The bill would put back coal ash protections that the Trump administration had removed. Some of these include requiring power plants to pay for cleanup costs, prohibiting unlined waste ponds, and requiring regulatory oversight of coal ash facilities. The bill would also prevent coal ash ponds from being located near groundwater and increase public participation and protection for disadvantaged communities.

A 2019 study from the Environmental Integrity Project listed ten sites with the worst coal ash-contaminated groundwater, which spanned nine states. Using public industry data, the study found that the coal ash at 242 of 265 power plants examined contained unsafe levels of one or more toxic pollutants. In addition, more than 95% of coal ash storage ponds are unlined and 59% are built either beneath the water table or within 5 feet of it.

Coal ash also disproportionately affects poor communities and communities of color. 70% of coal ash ponds are located in low-income communities and more then 200 are known to have contaminated waterways, according to Appalachian Voices. People who live near these ponds can have elevated risks of cancer, lung and heart problems, and other serious health concerns.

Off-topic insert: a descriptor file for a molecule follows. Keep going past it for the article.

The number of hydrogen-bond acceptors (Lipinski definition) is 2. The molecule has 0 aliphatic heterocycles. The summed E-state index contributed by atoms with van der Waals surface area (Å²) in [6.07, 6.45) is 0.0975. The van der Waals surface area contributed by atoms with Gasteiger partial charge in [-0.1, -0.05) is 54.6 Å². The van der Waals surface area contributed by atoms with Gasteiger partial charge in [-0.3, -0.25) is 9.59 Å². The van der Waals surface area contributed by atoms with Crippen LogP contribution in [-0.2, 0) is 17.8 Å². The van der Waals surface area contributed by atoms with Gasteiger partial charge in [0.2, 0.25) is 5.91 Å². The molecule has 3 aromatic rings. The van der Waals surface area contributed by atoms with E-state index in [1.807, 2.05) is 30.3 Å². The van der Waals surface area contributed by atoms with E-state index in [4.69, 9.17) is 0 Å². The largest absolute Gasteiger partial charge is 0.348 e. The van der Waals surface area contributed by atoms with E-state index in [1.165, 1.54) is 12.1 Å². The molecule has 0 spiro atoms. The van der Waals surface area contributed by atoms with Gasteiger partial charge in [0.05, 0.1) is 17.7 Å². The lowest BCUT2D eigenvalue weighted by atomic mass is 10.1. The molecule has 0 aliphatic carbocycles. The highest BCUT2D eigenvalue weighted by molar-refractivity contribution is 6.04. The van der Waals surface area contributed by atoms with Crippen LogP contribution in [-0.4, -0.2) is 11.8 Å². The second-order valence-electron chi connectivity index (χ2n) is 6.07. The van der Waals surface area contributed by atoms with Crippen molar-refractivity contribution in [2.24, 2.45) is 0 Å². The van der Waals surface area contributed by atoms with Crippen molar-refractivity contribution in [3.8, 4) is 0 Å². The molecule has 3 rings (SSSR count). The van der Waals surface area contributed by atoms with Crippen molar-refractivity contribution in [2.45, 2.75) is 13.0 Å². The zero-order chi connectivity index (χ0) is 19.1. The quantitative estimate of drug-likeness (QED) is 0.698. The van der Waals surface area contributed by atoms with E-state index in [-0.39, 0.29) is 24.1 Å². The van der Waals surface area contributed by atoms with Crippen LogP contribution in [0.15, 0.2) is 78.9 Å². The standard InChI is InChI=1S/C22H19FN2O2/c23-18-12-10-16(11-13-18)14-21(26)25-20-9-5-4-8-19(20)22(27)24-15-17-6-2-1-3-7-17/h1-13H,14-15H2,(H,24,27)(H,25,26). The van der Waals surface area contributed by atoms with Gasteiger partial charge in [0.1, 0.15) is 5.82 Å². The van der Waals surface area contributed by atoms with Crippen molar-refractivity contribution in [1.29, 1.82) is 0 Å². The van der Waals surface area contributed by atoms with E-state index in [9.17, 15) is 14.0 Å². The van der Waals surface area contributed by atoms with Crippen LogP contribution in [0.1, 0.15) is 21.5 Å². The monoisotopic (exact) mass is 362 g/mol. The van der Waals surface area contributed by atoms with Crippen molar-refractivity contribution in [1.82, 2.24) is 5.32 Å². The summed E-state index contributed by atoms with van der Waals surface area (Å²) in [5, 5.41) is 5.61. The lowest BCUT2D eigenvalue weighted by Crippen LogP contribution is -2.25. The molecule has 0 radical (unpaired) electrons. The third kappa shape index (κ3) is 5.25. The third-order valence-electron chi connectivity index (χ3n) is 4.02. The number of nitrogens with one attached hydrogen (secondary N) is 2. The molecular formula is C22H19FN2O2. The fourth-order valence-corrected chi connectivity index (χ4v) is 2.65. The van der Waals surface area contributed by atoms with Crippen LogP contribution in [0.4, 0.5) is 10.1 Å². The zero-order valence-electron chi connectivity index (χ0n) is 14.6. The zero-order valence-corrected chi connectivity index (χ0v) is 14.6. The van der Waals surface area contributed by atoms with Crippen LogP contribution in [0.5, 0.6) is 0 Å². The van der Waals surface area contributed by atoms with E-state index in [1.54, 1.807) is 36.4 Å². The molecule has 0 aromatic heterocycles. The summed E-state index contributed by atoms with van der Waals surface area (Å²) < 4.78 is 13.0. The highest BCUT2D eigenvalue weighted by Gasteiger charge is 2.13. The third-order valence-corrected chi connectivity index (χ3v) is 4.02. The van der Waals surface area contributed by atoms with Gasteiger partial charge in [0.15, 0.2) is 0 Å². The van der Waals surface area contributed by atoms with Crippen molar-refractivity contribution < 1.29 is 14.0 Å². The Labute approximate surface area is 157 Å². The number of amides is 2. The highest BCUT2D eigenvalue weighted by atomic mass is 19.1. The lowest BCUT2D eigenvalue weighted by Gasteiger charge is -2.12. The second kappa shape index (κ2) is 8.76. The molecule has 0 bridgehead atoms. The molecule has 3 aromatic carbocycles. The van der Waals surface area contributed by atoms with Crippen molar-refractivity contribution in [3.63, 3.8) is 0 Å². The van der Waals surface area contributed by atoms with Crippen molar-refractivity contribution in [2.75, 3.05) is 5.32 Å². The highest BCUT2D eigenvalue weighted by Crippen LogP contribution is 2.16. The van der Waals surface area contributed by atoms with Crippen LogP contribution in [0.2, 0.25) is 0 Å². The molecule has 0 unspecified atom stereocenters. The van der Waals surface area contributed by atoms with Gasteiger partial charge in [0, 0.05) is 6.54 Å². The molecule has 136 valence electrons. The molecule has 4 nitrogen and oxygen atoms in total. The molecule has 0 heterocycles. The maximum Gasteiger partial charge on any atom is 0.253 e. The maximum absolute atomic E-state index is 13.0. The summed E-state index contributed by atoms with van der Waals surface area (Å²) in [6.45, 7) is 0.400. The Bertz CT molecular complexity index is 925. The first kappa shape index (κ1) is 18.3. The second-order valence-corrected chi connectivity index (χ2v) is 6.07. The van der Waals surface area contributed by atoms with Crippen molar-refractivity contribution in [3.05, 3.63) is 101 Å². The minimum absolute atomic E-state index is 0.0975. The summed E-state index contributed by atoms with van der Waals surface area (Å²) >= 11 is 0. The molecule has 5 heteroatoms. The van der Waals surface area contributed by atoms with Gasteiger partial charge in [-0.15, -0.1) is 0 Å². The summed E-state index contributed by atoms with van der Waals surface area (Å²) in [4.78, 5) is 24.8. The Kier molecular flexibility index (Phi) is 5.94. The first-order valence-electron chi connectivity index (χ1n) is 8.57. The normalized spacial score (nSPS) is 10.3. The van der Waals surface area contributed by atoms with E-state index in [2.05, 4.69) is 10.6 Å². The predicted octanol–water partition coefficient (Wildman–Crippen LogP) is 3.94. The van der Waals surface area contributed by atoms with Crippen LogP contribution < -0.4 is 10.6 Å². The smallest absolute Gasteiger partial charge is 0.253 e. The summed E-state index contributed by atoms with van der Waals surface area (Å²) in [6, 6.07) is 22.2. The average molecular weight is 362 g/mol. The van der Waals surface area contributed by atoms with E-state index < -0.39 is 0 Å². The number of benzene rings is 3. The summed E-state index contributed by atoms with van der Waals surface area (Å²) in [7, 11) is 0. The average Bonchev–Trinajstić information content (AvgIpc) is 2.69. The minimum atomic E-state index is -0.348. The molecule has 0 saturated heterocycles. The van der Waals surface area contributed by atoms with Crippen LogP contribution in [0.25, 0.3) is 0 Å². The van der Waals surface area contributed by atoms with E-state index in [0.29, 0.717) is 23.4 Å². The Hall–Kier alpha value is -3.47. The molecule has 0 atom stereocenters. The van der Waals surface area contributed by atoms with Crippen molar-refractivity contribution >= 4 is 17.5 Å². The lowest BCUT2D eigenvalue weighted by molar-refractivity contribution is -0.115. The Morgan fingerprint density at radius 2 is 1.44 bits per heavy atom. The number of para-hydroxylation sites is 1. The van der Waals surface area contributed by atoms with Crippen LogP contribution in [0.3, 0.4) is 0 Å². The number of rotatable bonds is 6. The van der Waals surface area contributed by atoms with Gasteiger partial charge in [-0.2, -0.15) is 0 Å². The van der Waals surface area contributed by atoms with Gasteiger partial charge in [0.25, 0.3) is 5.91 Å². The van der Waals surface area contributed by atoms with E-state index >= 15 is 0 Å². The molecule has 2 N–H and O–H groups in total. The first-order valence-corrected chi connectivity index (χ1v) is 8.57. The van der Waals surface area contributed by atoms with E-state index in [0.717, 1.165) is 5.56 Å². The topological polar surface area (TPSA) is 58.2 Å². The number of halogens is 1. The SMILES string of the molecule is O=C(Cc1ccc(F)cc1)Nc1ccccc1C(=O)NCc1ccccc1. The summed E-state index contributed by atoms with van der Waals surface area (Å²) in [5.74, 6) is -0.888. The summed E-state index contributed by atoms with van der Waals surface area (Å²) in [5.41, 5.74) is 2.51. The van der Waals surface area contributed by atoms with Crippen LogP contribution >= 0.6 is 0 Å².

In a statement about the bill, Cohen remarked on the danger that these spills pose, saying: “The measure I am introducing strengthens protections outlined in the 2015 Coal Ash Rule and protects communities by mandating safer and faster disposal of this dangerous waste product of electricity production.”

Cohen’s bill is waiting to be heard by the House Subcommittee on Environment and Climate Change and must make it through both the House and the Senate before it goes to the President’s desk for a signature and turned into law.

For advocates working to clean up coal ash around the country, this bill represents a big step in the right direction for addressing this long-standing pollutant. Christine Santillana, Legislative Counsel at Earthjustice, said, “This legislation aims to correct decades of coal ash mismanagement that has left communities around the country exposed to the toxic chemicals in our waterways.”